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Glorious Revolution

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Stefan Linnemann
409290.  Thu Sep 18, 2008 8:40 am Reply with quote

Surely there must be something QI about it?
Like: Our (Dutch) Stadtholder William III was your (British) King William III. And both he and his father (Stadtholder William II) married a Mary Stuart.
I heard mentioning the houses of Orange-Nassau (Dutch Royal house) and the British Royal house are related, but when and through whom? They're far enough from each other not to raise immediate concerns for rampant genetic defects blazing through, I think.

Stefan.

 
mckeonj
409315.  Thu Sep 18, 2008 9:08 am Reply with quote

Has Brenda got a Dutch Uncle? We should be told!

 
suze
409681.  Thu Sep 18, 2008 4:36 pm Reply with quote

As far as I can work out, Queen Elizabeth II is Queen Beatrix's tenth cousin - there doesn't seem to have been any intermarriage between the two royal houses since the time of William and Mary.

The British royal family is rather more closely related to the Danish and Norwegian royal families, and to the no longer regnant German and Greek royal families.

 
Moosh
409683.  Thu Sep 18, 2008 4:41 pm Reply with quote

Did anyone else see this and think of the Glorious 25th of May and the People's Republic of Treacle Mine Road? Anyone?

Gets coat


Last edited by Moosh on Fri Sep 19, 2008 4:30 am; edited 1 time in total

 
djgordy
409719.  Thu Sep 18, 2008 5:53 pm Reply with quote

Stefan Linnemann wrote:
Surely there must be something QI about it?
Like: Our (Dutch) Stadtholder William III was your (British) King William III. And both he and his father (Stadtholder William II) married a Mary Stuart.
I heard mentioning the houses of Orange-Nassau (Dutch Royal house) and the British Royal house are related, but when and through whom?


William was related to the British royal family, as mentioned, by marriage. His, Mary, wife was the daughter of King James II of England. There was also a blood relationship as his wife was also his cousin. William's mother was Mary, Princess Royal, the eldest daughter of Charles I.

When I say "British royal family" in this case, I mean the Stuarts, not the current lot.

The current lot (Windsors) stem from George I who was the great grandson of James I/VI (who was also the great grandfather of William of Orange).

So, William of Orange and George I were second cousins.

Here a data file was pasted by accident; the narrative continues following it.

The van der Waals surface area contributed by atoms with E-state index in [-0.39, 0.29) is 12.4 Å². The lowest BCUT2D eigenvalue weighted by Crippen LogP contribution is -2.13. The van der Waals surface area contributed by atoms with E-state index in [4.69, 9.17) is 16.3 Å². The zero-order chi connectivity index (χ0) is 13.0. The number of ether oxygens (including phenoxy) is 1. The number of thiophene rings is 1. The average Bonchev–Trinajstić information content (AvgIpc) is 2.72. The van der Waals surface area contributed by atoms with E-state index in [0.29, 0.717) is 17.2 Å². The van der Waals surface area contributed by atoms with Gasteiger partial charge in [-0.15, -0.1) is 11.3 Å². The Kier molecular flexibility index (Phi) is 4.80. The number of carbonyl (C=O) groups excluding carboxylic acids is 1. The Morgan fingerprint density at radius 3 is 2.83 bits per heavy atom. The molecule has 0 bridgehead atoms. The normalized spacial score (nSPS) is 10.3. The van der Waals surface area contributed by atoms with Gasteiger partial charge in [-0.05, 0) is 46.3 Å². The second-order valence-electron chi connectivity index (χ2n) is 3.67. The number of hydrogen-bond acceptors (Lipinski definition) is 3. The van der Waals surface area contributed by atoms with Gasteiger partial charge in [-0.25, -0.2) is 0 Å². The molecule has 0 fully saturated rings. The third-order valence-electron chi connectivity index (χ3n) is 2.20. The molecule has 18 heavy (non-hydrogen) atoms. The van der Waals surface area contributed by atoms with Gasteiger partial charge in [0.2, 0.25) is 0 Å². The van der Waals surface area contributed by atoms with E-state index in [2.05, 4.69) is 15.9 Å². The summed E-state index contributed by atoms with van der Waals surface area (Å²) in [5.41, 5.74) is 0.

Stefan Linnemann
410293.  Fri Sep 19, 2008 6:00 pm Reply with quote

djgordy wrote:

William was related to the British royal family, as mentioned, by marriage. His, Mary, wife was the daughter of King James II of England. There was also a blood relationship as his wife was also his cousin. William's mother was Mary, Princess Royal, the eldest daughter of Charles I.

When I say "British royal family" in this case, I mean the Stuarts, not the current lot.

The current lot (Windsors) stem from George I who was the great grandson of James I/VI (who was also the great grandfather of William of Orange).

So, William of Orange and George I were second cousins.

Now see, that's Interesting, And like you lot have Stuarts and Tudors and Windsor and what have you, whereas we only have Oranges. All the current lot trace back to William I of Orange, despite William III's lack of children, as there were plenty of Oranges about when he died. William I had four wives and lots of kiddies, and some even survived a to old age.
I've always had trouble remembering them all, though, because most of the men became Stadtholder of one or more provinces, and there are so many recurring names, like Frederick, and Henry, and there's a Frederick-Henry, and I couldn't ever get them straight in my head.

It'll be interesting to find out whether we'll have King William IV or William-Alexander when his mom decides to call it a day. Well, I think so.

Stefan.

 
bobwilson
410316.  Fri Sep 19, 2008 6:37 pm Reply with quote

Quote:
you lot have Stuarts and Tudors and Windsor and what have you, whereas we only have Oranges


Exactly - you get the fruits and we get a whole list of confusing names useful only for showing off in quiz shows

 
Stefan Linnemann
982039.  Fri Mar 15, 2013 11:18 am Reply with quote

Stefan Linnemann wrote:

It'll be interesting to find out whether we'll have King William IV or William-Alexander when his mom decides to call it a day. Well, I think so.


He has chosen Willem Alexander as his regnal name, so we'll have a new first.

That'll be William Alexander to the English speaking lots.

Stefan.

 

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